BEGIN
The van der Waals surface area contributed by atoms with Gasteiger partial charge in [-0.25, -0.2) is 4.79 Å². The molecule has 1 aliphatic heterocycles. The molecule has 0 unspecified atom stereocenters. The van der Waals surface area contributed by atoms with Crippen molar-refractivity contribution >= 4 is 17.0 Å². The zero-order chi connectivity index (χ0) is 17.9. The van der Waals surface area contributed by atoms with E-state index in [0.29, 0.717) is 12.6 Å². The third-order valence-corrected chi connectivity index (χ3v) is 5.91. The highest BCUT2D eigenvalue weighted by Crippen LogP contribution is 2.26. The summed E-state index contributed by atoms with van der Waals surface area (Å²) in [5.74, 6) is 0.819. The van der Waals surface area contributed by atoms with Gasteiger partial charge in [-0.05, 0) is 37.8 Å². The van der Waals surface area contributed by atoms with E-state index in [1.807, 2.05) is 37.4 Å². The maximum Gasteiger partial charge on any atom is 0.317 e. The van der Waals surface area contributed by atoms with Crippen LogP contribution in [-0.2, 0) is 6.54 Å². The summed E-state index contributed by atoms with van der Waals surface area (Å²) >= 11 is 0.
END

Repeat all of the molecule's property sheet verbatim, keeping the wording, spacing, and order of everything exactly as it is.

The van der Waals surface area contributed by atoms with Gasteiger partial charge in [-0.25, -0.2) is 4.79 Å². The molecule has 1 aliphatic heterocycles. The molecule has 0 unspecified atom stereocenters. The van der Waals surface area contributed by atoms with Crippen molar-refractivity contribution >= 4 is 17.0 Å². The zero-order chi connectivity index (χ0) is 17.9. The van der Waals surface area contributed by atoms with E-state index in [0.29, 0.717) is 12.6 Å². The third-order valence-corrected chi connectivity index (χ3v) is 5.91. The highest BCUT2D eigenvalue weighted by Crippen LogP contribution is 2.26. The summed E-state index contributed by atoms with van der Waals surface area (Å²) in [5.74, 6) is 0.819. The van der Waals surface area contributed by atoms with Gasteiger partial charge in [-0.05, 0) is 37.8 Å². The van der Waals surface area contributed by atoms with E-state index in [1.807, 2.05) is 37.4 Å². The maximum Gasteiger partial charge on any atom is 0.317 e. The van der Waals surface area contributed by atoms with Crippen LogP contribution in [-0.2, 0) is 6.54 Å². The summed E-state index contributed by atoms with van der Waals surface area (Å²) >= 11 is 0.